Authors protest Amazon’s e-book return policy
A new option for copyright disputes
Freelance is no longer free
That’s one way to research a murder mystery
Rocket Night

Rocket Night

by Alexander Weinstein
It was Rocket Night at our daughter’s elementary school, the night when parents, students, and administrators gather to place the least-liked child in a rocket and shoot him into the stars.
Dragging Raven Lake

Dragging Raven Lake

by Kevin Couture
The men waited on the shore while Susan, (whose son they searched for), made coffee on the tailgate of a half-ton.
Superman

Superman

by Emile DeWeaver
A mother-of-pearl mirror-stand, rolled rugs from Damascus, and other brick-a-brac from when I went through my I’m-gay-but-proud-to-be-Syrian bullshit fill the shadows in my garage.
Orbiting, Day 271

Orbiting, Day 271

by Bradley Potts
“There is a 2.43% probability of survival. How would you like to proceed, Jay?” Blue Jay, flutter and fly, away from the crows. That gloating, hateful blue engulfs my tiny window.
Puddles Like Pillows

Puddles Like Pillows

by Suzanne Conboy-Hill
Things began disappearing round about March. Just little things—a newspaper left on a bench, or a sandwich wrapper—and not blown away or tumbled into a corner, just gone.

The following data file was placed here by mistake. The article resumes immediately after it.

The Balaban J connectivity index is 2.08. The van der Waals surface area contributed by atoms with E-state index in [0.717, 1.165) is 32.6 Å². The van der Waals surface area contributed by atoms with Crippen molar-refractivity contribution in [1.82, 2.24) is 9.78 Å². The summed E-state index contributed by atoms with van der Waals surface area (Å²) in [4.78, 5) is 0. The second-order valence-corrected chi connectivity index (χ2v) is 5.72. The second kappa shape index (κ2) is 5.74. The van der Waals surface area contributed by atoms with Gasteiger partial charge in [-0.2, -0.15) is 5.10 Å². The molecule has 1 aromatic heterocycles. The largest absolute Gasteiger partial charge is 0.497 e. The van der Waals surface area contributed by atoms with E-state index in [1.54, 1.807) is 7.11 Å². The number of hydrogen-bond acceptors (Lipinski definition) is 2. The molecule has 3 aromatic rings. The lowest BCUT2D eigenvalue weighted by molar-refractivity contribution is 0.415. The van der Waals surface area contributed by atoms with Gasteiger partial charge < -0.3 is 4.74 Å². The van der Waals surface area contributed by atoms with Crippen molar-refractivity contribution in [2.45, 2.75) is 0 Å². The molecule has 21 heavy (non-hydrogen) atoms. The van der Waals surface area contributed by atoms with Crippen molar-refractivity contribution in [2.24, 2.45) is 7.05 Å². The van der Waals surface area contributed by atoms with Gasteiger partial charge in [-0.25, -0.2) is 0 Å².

Columbus Road

Columbus Road

by David Buchanan
It got to the point that I just didn’t want the other guys to even see her. Sharing—a tent, a cockpit, a shower—gets old during a deployment, and I wished she would stay away.
Counting

Counting

by Jodi Barnes
Often she dreams she doesn’t get into her dead boyfriend’s car. She dances solo in her stupor and calls her mother who’d promised, “I’ll pick you up; no questions asked.”
Three Bedrooms in New Jersey

Three Bedrooms in New Jersey

by Tina Barry
One autumn, a neighbor removed the hanging seats from his daughter’s swing set and trussed a deer he had shot to the top bar. I could smell it as I lay in bed.
Roadtrip

Roadtrip

by Jane Flett
I lean forward to your ear, touch my lips to the point where the hair curls over your lobe, and I wonder about falling inside. I purse them like a kiss and I whisper road trip.
A True-Begotten Father

A True-Begotten Father

By Steve Edwards
I see him on a cold blue February night: He steps onto the back porch to drop a garbage sack by the bin and my mother pushes the door shut behind him, turns the lock.
It all began around a campfire…

Beautiful language

is meant to be heard as well as read, and in fact words were vocalized eons before they were ever committed to clay or parchment. Storytelling began around campfires. We seek prose and poetry that continue the tradition.

Contributor Spotlight:

by Judith Waller Carroll

How to submit to
The Journal
or enter
A Contest
or subscribe to
Our Newsletter

Open Contests

Best Writing Contests of 2022, recommended by Reedsy

Lascaux Vol 9

by Stephen Parrish, with the editors of The Lascaux Review